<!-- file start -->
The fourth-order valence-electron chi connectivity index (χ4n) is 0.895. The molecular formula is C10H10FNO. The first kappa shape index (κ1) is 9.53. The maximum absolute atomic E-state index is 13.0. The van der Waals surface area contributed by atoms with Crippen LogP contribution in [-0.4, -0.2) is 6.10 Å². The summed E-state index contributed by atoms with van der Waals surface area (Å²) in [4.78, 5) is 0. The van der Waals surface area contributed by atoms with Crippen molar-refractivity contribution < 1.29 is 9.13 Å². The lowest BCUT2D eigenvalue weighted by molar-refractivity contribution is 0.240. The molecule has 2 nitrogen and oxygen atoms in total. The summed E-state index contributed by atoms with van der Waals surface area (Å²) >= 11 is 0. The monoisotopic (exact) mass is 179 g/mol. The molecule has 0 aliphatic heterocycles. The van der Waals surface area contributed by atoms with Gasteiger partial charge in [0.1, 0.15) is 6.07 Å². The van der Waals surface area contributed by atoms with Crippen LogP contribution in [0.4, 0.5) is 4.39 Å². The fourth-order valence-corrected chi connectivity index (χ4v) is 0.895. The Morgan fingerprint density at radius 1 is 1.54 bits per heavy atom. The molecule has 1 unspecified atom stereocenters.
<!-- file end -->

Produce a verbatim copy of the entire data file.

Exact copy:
The fourth-order valence-electron chi connectivity index (χ4n) is 0.895. The molecular formula is C10H10FNO. The first kappa shape index (κ1) is 9.53. The maximum absolute atomic E-state index is 13.0. The van der Waals surface area contributed by atoms with Crippen LogP contribution in [-0.4, -0.2) is 6.10 Å². The summed E-state index contributed by atoms with van der Waals surface area (Å²) in [4.78, 5) is 0. The van der Waals surface area contributed by atoms with Crippen molar-refractivity contribution < 1.29 is 9.13 Å². The lowest BCUT2D eigenvalue weighted by molar-refractivity contribution is 0.240. The molecule has 2 nitrogen and oxygen atoms in total. The summed E-state index contributed by atoms with van der Waals surface area (Å²) >= 11 is 0. The monoisotopic (exact) mass is 179 g/mol. The molecule has 0 aliphatic heterocycles. The van der Waals surface area contributed by atoms with Gasteiger partial charge in [0.1, 0.15) is 6.07 Å². The van der Waals surface area contributed by atoms with Crippen LogP contribution in [0.4, 0.5) is 4.39 Å². The fourth-order valence-corrected chi connectivity index (χ4v) is 0.895. The Morgan fingerprint density at radius 1 is 1.54 bits per heavy atom. The molecule has 1 unspecified atom stereocenters.